Frustrated with your morning commute? Soon there will be a green alternative to the subway system. Mayor Bloomberg and Alta Bicycle Share are working together to start the New York Bike Share, a program that plans to revolutionize the daily commute.
Set to make its debut in Summer 2012 the New York Bike Share is a project that is both convenient and green. The program’s goal is to make navigating the city easier by connecting transit systems via bicycle. “It’s not meant to be a bike tour rental,” said one spokesperson at a demonstration today, “It’s for commuter connections and running errands.”
When it hits New York streets next year the program will include 600 bike docking stations and 10,000 bikes. Bikes can only be taken out for 30 or 45 minutes at a time. Additional fees are charged for longer rides. Program members that register online for monthly or annual memberships have unlimited access to the bikes 24 hours a day. Casual memberships can be purchased at a kiosk at the bike dock and last 24 hours. The pricing structure is still TBD but the program estimates that the annual membership fee will be less than $100 and 24-hour purchases will be less than $10.
On paper the program looks to revolutionize the NYC commute while reducing pollution, but the rental system is not without its critics. A similar program, Vélib’, was implemented in Paris to disastrous results. Of Vélib’s initial 20,600 bikes, 80% were stolen or damaged. With system start up and maintenance costs included each bike cost roughly $3,500. In addition to the fears of financial loss, many opponents of the system question whether the city will find space to dock 10,000 bikes on the congested city sidewalks. Others wonder if the city streets are bike-friendly enough for this program or if it is a danger to pedestrians, drivers, and cyclists alike.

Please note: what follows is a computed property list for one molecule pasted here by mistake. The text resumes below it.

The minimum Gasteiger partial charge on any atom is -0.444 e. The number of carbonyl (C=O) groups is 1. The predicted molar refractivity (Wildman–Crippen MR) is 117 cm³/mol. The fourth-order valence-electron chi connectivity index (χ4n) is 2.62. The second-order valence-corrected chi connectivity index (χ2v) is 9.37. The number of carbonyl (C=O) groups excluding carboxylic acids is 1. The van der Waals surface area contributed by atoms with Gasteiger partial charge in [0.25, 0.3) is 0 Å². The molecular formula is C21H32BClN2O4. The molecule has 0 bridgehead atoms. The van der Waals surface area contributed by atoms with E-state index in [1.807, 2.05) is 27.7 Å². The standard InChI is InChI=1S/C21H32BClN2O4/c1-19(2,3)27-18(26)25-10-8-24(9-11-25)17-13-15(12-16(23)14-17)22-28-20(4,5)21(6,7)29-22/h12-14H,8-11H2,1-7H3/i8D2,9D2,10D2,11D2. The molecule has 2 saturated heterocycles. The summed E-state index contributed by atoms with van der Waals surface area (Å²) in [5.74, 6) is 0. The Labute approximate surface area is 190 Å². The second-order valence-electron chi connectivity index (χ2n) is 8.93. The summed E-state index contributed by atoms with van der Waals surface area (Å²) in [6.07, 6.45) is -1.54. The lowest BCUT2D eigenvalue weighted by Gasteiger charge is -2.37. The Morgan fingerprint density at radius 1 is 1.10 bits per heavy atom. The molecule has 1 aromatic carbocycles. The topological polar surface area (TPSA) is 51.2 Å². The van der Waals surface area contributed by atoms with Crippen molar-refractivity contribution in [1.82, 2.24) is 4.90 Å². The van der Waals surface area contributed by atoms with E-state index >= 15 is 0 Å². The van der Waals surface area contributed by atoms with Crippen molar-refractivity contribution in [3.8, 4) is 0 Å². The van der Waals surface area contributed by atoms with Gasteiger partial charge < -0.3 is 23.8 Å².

Alta Bicycle Share ensures skeptics that they have every base covered. At this point in the planning bikes can only be taken out on a credit or debit card, on which a hold is placed in the amount of a security deposit that is TBD. This, according to an Alta spokesperson, cuts out the risk of theft. Furthermore, the bikes parts are “virtuously worthless” according to the same spokesperson. The bikes must be dismantled by special tools and their parts are exclusive to Alta’s bicycles.
To quell safety concerns “bike share bikes are built for stability rather than speed,” according to the Alta website. The bikes are heavy and solid with a three-gear shift range. Additionally, Alta maintains that the city is getting safer for bicycles. According to the Alta website NYC has added over 250 miles of bike lanes since 2006 and an overall 75 percent decrease in bicycle fatalities since 2000.
Hoping for a bike dock in your neighborhood? The program will have locations from 79th street and below as well as locations around Brooklyn. The NYC Bike Share has enlisted the public to help plan the docks’ locations. On the interactive station map cycling enthusiasts can suggest locations for the docks. The map is a scatter plot of blue dots that are so thickly placed it is hard to see the map in places. The most heavily requested areas are in between Midtown and Brooklyn. Specific areas that are most popular are Prospect Park, NoHo and the Bowery area, with up to 2,000 station requests in these locations.
To find out more about the program and take a test ride see the demonstrations that are happening city wide over the coming weeks. A full list of locations and times is available on the NYC Bike Share website.
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